Milk from their 100 cows is made into cheese and dairy products at the farm and 80 pigs give fresh meat in winter and charcuterie in summer.

Farm-grown spelt wheat makes bread, pastries, pizzas and pasta. They also grow strawberries and raspberries and make herb-flavoured sorbets including rosemary, mint and lavender – and are the only organic farm in France to grow and press evening primroses for their oil.

Selling on Wednesday mornings at Villeneuve-sur-Lot market and on Thursdays at Bordeaux, they also sell direct from the farm and recently began to supply Biocoop organic supermarkets and other independents.

However, Vincent Pozzer says they do not want to change the way they work: “We are in a good position as  we can sell everything we produce and there is more demand than we can provide for.

“There is growing competition from both organic and major supermarkets but we are resisting the temptation to expand as we think it important to stay small to work directly with our customers at both farm and market.

“We also want to make sure we can continue to produce food for our animals and we don’t want to grow just to satisfy demand.”

While optimistic about bio’s future, he says there are still too few French organic farmers: “We can do a lot more. More consumers want organic food but it is sad to see a lot of it coming from countries like Spain, potatoes from Israel and dried fruits from Pakistan. We can grow our own organic food. That needs to change.”

Fair-price bio juice is on way

FAIR-PRICE label C’est qui le patron? is looking to launch an organic apple juice after the recent launch of fruit juice and pizza and the success of its milk where buyers help set the price.

The brand, known as La Marque du Consommateur, pays farmers a fair price after agreeing methods of production with consumers. Its debut launch of milk in Carrefour and then other supermarkets saw 11million litres sold in seven months at €0.99.

Now it has launched apple juice in Carrefour after consumers agreed to pay €1.62 a litre for French apples, with no added ingredients. Strong demand for an organic version could see one launched in November.

A pizza sold in Carrefour and Inter­marché is based on a price of €4.49 for French flour, AOP raclette and emmental cheese, Provençal tomatoes, and olive oil but no olives.

Readers can join the voting panel at tinyurl.com/zrb6mhz to decide the butter and apple compote they prefer.

Labelled with love: know your organic symbols

There are many labels attached to organic products, some of which are stricter than the official European label.  Here are some of the most common ones.

European and AB logo The European logo superseded the original French AB logo when it was introduced but both are still used as the AB logo is better known. The product must be 100% organic unless it is a processed product where up to 5% of non-organic ingredients are authorised, because they are not available organically. The logo is compulsory for organic pre-packaged food produced within the EU.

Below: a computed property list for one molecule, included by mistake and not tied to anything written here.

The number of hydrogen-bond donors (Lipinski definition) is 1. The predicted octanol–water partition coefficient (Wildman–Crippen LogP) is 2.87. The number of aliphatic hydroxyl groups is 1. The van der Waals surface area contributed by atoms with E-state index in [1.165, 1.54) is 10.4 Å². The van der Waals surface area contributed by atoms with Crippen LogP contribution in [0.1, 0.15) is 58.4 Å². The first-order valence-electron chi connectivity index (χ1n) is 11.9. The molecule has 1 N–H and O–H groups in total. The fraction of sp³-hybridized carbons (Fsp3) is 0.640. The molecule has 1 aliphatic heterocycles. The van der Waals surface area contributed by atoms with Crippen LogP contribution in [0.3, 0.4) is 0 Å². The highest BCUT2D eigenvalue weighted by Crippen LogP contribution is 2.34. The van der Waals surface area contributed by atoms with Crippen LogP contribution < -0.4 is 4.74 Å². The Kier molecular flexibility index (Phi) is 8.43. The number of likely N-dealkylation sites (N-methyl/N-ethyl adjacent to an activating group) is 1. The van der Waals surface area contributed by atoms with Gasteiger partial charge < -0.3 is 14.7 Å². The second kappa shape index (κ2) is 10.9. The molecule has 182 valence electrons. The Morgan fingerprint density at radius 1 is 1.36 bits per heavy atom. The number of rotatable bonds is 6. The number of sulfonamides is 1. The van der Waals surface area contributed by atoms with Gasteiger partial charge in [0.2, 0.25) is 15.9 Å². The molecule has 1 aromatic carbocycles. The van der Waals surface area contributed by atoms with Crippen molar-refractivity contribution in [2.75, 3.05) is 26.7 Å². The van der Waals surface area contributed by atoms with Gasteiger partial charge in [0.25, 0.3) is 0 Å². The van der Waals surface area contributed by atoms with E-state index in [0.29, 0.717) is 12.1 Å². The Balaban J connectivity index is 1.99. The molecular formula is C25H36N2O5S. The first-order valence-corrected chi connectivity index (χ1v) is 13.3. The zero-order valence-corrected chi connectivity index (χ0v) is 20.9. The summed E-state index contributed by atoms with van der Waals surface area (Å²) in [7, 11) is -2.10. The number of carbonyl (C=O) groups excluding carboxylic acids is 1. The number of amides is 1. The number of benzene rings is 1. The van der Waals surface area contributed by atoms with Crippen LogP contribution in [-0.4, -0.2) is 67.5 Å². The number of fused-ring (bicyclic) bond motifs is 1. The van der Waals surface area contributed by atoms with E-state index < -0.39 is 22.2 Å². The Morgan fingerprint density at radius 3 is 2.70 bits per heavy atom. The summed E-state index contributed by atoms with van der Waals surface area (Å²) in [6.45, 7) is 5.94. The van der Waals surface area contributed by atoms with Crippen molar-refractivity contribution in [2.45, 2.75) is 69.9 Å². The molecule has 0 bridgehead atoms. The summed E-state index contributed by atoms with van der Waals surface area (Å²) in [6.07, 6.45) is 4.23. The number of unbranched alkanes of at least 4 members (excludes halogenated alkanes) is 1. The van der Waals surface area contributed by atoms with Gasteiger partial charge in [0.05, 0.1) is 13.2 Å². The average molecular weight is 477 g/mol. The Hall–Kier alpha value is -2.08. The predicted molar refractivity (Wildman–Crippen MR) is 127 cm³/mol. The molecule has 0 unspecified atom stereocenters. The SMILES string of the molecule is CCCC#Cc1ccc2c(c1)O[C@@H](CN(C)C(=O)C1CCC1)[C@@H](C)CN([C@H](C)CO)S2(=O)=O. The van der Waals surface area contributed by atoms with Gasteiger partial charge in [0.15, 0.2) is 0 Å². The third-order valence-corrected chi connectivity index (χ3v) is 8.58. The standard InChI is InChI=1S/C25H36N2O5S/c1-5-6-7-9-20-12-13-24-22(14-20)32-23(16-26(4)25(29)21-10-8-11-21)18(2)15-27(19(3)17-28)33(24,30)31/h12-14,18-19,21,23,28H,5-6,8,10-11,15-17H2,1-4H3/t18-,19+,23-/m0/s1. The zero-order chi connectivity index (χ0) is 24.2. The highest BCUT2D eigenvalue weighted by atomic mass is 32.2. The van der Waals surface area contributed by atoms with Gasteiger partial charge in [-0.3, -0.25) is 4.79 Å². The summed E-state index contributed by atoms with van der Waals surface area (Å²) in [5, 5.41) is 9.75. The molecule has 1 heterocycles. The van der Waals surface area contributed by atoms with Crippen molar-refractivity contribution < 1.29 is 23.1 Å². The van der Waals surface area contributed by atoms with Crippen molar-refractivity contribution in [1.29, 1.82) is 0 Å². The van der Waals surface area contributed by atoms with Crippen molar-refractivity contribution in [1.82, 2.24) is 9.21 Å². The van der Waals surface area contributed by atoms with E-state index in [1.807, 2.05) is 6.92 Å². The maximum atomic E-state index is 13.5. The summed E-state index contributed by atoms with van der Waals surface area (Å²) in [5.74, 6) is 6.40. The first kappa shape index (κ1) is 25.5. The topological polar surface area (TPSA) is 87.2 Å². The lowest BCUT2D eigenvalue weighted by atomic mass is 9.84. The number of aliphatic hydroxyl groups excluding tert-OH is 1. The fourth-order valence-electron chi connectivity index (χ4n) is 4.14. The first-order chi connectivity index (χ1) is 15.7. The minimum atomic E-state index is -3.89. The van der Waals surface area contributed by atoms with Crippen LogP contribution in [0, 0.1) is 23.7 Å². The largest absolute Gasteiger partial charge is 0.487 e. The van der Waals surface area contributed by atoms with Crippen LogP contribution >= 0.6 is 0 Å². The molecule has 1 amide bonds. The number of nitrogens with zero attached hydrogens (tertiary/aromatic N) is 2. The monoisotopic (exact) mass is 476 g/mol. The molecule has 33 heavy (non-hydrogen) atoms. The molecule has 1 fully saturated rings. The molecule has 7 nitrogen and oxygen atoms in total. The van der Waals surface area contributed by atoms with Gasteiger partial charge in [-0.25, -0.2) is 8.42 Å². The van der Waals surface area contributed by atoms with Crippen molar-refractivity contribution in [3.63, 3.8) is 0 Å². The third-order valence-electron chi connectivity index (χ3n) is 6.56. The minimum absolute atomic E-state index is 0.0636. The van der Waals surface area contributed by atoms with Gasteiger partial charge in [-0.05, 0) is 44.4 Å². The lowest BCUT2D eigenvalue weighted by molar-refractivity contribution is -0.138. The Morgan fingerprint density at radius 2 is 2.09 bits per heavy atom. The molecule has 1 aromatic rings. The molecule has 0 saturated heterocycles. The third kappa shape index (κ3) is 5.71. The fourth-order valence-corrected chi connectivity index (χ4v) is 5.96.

Bio-Cohérence was created to produce a stricter set of guidelines than the European logo. It is controlled by the same independent inspectors. Farms must be 100% organic and cannot be mixed with conventional farming, they are limited in size, there are animal welfare stipulations, 100% French production and if there are ingredients such as sugar which must come from abroad they must be both organic and fair trade.

Biopartenaire products must be both organic and Fair Trade with stipulations which go beyond the requirements of many other Fair Trade labels. It was founded 12 years ago by organic producers who wanted to conserve their values and avoid what they thought would be the inevitable pressures as demand for organic food grew.

Nature et Progrès has existed since 1964 but decided to remain independent when the European label was introduced and so is not recognised as officially organic. Synthetic chemicals are not allowed within their rules and they have additional criteria such as limiting the size of a farm, welfare of both animals and  employees and selling locally. 900 producers are signed up and their products are sold in organic specialist shops, direct at the farm and at markets and include both food and cosmetics.

Ecocert Cosmos Organic. There are no legal requirements for organic cosmetics but private regulating bodies across Europe have introduced their own label. Ecocert in France, together with organisations like the Soil Association in the UK introduced this logo in January. A minimum of 20% (or 10% for rinse-off products) by weight must be organic and products have a minimum of 95% of plant-based ingredients in the formula.

Ensemble-solidaires is a Biocoop label (on 700 products) which goes further than organic by also taking into account environmental factors with less packaging, fair trade, animal welfare, long-term contracts with producers, fair prices paid to farmers and with stricter criteria than the European organic label as GMOs and non-organic flavourings are not permitted and most farms are 100% organic.